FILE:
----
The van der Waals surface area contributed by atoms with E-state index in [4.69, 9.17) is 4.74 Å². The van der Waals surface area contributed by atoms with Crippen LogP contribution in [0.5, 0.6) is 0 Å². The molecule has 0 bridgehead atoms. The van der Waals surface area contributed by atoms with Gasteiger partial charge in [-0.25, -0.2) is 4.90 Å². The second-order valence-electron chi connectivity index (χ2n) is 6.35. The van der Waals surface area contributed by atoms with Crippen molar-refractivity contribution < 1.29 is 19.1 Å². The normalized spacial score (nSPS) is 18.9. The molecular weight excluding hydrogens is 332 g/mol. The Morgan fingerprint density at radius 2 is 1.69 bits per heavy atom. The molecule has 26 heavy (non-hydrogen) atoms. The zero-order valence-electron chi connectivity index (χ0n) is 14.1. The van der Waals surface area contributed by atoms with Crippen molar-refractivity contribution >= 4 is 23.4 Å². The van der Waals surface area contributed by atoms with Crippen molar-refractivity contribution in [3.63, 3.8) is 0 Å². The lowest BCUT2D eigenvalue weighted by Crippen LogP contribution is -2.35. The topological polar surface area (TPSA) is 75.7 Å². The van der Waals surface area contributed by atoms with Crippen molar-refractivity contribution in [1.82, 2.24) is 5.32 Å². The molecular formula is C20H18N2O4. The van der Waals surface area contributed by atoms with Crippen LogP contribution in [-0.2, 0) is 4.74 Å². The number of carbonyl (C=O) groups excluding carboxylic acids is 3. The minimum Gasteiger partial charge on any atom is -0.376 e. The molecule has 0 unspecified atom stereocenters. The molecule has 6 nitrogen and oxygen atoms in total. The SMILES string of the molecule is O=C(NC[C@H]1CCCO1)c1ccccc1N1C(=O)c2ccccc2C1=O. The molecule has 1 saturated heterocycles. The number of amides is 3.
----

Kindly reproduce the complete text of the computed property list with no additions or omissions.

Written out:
The van der Waals surface area contributed by atoms with E-state index in [4.69, 9.17) is 4.74 Å². The van der Waals surface area contributed by atoms with Crippen LogP contribution in [0.5, 0.6) is 0 Å². The molecule has 0 bridgehead atoms. The van der Waals surface area contributed by atoms with Gasteiger partial charge in [-0.25, -0.2) is 4.90 Å². The second-order valence-electron chi connectivity index (χ2n) is 6.35. The van der Waals surface area contributed by atoms with Crippen molar-refractivity contribution < 1.29 is 19.1 Å². The normalized spacial score (nSPS) is 18.9. The molecular weight excluding hydrogens is 332 g/mol. The Morgan fingerprint density at radius 2 is 1.69 bits per heavy atom. The molecule has 26 heavy (non-hydrogen) atoms. The zero-order valence-electron chi connectivity index (χ0n) is 14.1. The van der Waals surface area contributed by atoms with Crippen molar-refractivity contribution >= 4 is 23.4 Å². The van der Waals surface area contributed by atoms with Crippen molar-refractivity contribution in [3.63, 3.8) is 0 Å². The lowest BCUT2D eigenvalue weighted by Crippen LogP contribution is -2.35. The topological polar surface area (TPSA) is 75.7 Å². The van der Waals surface area contributed by atoms with Crippen molar-refractivity contribution in [1.82, 2.24) is 5.32 Å². The molecular formula is C20H18N2O4. The van der Waals surface area contributed by atoms with Crippen LogP contribution in [-0.2, 0) is 4.74 Å². The number of carbonyl (C=O) groups excluding carboxylic acids is 3. The minimum Gasteiger partial charge on any atom is -0.376 e. The molecule has 0 unspecified atom stereocenters. The molecule has 6 nitrogen and oxygen atoms in total. The SMILES string of the molecule is O=C(NC[C@H]1CCCO1)c1ccccc1N1C(=O)c2ccccc2C1=O. The molecule has 1 saturated heterocycles. The number of amides is 3.